During the bombardment, the USS Colorado is hit by 22 Japanese shells from their coastal batteries. She takes extensive superficial damage without any loss of combat power. (Tony DiGuilian)
ALEUTIAN ISLANDS: Two B-25 Mitchells fly a negative shipping search.
CANADA: Frigate HMCS Kokanee arrived Halifax from builder Esquimalt, British Columbia.
U.S.A.: The U.S. Navy’s Court of Inquiry into the 7 December 1941 Japanese attack on Pearl Harbor opens. The court is headed by Admiral Orin G. Murfin and Vice Admirals Edward C Kalbfus and Adolphus Andrews, all of whom are retired.
LIBERATION OF MAJOR CONCENTRATION CAMPS, 1944-1945
"As Allied troops pushed toward Germany, they encountered Nazi concentration camps and liberated their prisoners.
The Soviets first discovered atrocities at Majdanek, near Lublin, Poland, on July 23, 1944, while U.S. troops first witnessed the Holocaust at Ohrdruf, Germany, on April 4, 1945. "
"On November 9, 1942, 4000 Jews from Lublin, Poland, were the first to die in Majdanek's gas chambers.
Like Auschwitz, Majdanek's death factory made use of the pesticide Zyklon B to murder its victims.
Here, in 1944, a pair of the camp's personnel holds canisters of the crystals, which could turn into a deadly gas at room temperature.
These two Germans would later be executed for the crimes they committed at the camp."
Speaking of the recent attempt of Adolf Hitler’s life, Mr. Churchill said with an acid grin:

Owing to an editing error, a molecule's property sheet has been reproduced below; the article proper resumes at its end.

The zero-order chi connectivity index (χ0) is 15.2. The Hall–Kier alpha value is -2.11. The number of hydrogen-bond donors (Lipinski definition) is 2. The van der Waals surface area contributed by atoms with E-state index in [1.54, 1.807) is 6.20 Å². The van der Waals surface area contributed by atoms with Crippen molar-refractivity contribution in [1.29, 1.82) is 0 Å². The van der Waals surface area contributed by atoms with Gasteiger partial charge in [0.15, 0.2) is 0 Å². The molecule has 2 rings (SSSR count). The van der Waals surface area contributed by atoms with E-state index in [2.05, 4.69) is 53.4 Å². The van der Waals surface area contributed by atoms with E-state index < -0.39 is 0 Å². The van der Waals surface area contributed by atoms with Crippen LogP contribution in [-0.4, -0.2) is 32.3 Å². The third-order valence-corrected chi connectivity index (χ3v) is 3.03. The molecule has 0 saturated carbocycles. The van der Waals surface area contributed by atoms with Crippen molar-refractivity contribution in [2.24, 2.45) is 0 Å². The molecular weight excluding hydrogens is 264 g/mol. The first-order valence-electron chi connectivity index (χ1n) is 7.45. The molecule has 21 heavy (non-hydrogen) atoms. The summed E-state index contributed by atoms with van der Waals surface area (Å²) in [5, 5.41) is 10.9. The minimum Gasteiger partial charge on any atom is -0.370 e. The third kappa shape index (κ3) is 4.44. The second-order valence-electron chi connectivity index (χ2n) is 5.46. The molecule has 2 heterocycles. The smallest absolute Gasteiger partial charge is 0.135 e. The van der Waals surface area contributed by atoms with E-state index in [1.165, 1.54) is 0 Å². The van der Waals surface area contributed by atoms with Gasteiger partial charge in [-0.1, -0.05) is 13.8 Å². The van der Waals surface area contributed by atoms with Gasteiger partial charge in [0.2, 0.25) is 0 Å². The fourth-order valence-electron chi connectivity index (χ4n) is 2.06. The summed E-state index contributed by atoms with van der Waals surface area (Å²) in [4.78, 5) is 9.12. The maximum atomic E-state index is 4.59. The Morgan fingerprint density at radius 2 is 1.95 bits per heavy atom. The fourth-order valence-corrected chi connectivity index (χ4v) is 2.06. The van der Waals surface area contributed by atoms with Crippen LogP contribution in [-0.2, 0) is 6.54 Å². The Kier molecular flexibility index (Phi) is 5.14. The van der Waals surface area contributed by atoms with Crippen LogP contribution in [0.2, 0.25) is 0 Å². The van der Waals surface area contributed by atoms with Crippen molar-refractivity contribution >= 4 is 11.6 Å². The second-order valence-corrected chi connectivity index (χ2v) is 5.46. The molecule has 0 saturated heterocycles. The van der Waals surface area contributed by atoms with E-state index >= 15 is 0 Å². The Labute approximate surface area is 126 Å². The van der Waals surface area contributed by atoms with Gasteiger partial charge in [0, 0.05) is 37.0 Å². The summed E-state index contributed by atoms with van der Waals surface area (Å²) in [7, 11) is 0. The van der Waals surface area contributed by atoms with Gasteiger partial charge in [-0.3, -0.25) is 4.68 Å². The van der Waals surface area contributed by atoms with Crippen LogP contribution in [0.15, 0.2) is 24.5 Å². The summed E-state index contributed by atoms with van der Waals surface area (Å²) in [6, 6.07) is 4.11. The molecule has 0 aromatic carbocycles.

“They missed the old bounder (a rough approximation the word Churchill used) - but there’s time yet.
see above under the “Poland” report for what was apparently the first official report on a liberated Nazi concentration camp.
Dry Dock Savings Institution (advertisement).
We tend to forget, that almost 7 weeks after D-Day, we had not gone very far into France.
Every foot was hard fought.
Kind of like what Stalin said when he heard Hitler was really dead:
“So, that’s end of the bastard.”
I think of playing sports, in a game where you start to get momentum on the other team and are getting a lead. When you watch the other team start carping and pointing fingers at each other, you know you’ve won. It becomes a run out the clock situation. That’s probably how the allies feel about the Germans right now.
That's the sense I got when I was gathering news for August and early September. "Never mind home for Christmas, we could have this this thing wrapped up by Halloween."
In the last few years of the war, the Allies made no attempts on Hitler’s life or attacked his HQs. Because of his constant strategic blundering, AH was worth more alive than dead to the Allied war effort. And for precisely the same reasons, those most interested in assassinating AH were to be found within the ranks of the German military itself.
It’s interesting to see Guderian taking the lead in the damage control efforts of the German Army.
Guderian really has his work cut out for him. His responsibility is the Eastern Front, and there really is no “front” for much of the central part. And he also knows that the political standing of the army has never been lower because of the July 20 plot.
If he were an insightful man, he would realize that he is not doing damage control. It’s a salvage operation.